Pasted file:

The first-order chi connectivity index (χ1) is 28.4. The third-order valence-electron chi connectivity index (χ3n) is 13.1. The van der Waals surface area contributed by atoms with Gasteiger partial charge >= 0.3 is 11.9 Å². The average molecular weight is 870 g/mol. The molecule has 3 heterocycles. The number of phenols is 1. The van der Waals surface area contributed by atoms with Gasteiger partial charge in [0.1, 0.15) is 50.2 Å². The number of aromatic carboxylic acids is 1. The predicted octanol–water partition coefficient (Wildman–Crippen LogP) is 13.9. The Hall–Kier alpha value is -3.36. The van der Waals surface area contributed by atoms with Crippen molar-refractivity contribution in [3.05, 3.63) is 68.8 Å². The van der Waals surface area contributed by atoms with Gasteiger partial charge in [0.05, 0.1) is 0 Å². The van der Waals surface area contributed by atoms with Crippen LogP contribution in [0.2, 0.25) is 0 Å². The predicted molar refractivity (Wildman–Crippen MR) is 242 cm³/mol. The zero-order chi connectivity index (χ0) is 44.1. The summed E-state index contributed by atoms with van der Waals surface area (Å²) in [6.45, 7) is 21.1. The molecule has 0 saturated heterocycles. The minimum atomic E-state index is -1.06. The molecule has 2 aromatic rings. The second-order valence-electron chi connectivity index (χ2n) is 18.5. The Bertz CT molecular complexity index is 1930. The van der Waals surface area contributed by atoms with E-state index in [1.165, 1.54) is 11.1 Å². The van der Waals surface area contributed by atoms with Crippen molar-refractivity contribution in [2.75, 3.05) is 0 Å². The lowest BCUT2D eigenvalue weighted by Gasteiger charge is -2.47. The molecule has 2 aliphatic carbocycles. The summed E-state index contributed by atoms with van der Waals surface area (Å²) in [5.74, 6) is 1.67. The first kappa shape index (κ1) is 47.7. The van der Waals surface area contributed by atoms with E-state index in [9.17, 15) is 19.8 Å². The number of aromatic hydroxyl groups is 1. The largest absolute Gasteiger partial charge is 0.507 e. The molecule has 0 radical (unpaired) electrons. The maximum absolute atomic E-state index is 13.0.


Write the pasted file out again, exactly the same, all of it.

The first-order chi connectivity index (χ1) is 28.4. The third-order valence-electron chi connectivity index (χ3n) is 13.1. The van der Waals surface area contributed by atoms with Gasteiger partial charge >= 0.3 is 11.9 Å². The average molecular weight is 870 g/mol. The molecule has 3 heterocycles. The number of phenols is 1. The van der Waals surface area contributed by atoms with Gasteiger partial charge in [0.1, 0.15) is 50.2 Å². The number of aromatic carboxylic acids is 1. The predicted octanol–water partition coefficient (Wildman–Crippen LogP) is 13.9. The Hall–Kier alpha value is -3.36. The van der Waals surface area contributed by atoms with Crippen molar-refractivity contribution in [3.05, 3.63) is 68.8 Å². The van der Waals surface area contributed by atoms with Gasteiger partial charge in [0.05, 0.1) is 0 Å². The van der Waals surface area contributed by atoms with Crippen LogP contribution in [0.2, 0.25) is 0 Å². The predicted molar refractivity (Wildman–Crippen MR) is 242 cm³/mol. The zero-order chi connectivity index (χ0) is 44.1. The summed E-state index contributed by atoms with van der Waals surface area (Å²) in [6.45, 7) is 21.1. The molecule has 0 saturated heterocycles. The minimum atomic E-state index is -1.06. The molecule has 2 aromatic rings. The second-order valence-electron chi connectivity index (χ2n) is 18.5. The Bertz CT molecular complexity index is 1930. The van der Waals surface area contributed by atoms with E-state index in [1.165, 1.54) is 11.1 Å². The van der Waals surface area contributed by atoms with Crippen molar-refractivity contribution in [2.75, 3.05) is 0 Å². The lowest BCUT2D eigenvalue weighted by Gasteiger charge is -2.47. The molecule has 2 aliphatic carbocycles. The summed E-state index contributed by atoms with van der Waals surface area (Å²) in [5.74, 6) is 1.67. The first kappa shape index (κ1) is 47.7. The van der Waals surface area contributed by atoms with E-state index in [9.17, 15) is 19.8 Å². The number of aromatic hydroxyl groups is 1. The largest absolute Gasteiger partial charge is 0.507 e. The molecule has 0 radical (unpaired) electrons. The maximum absolute atomic E-state index is 13.0.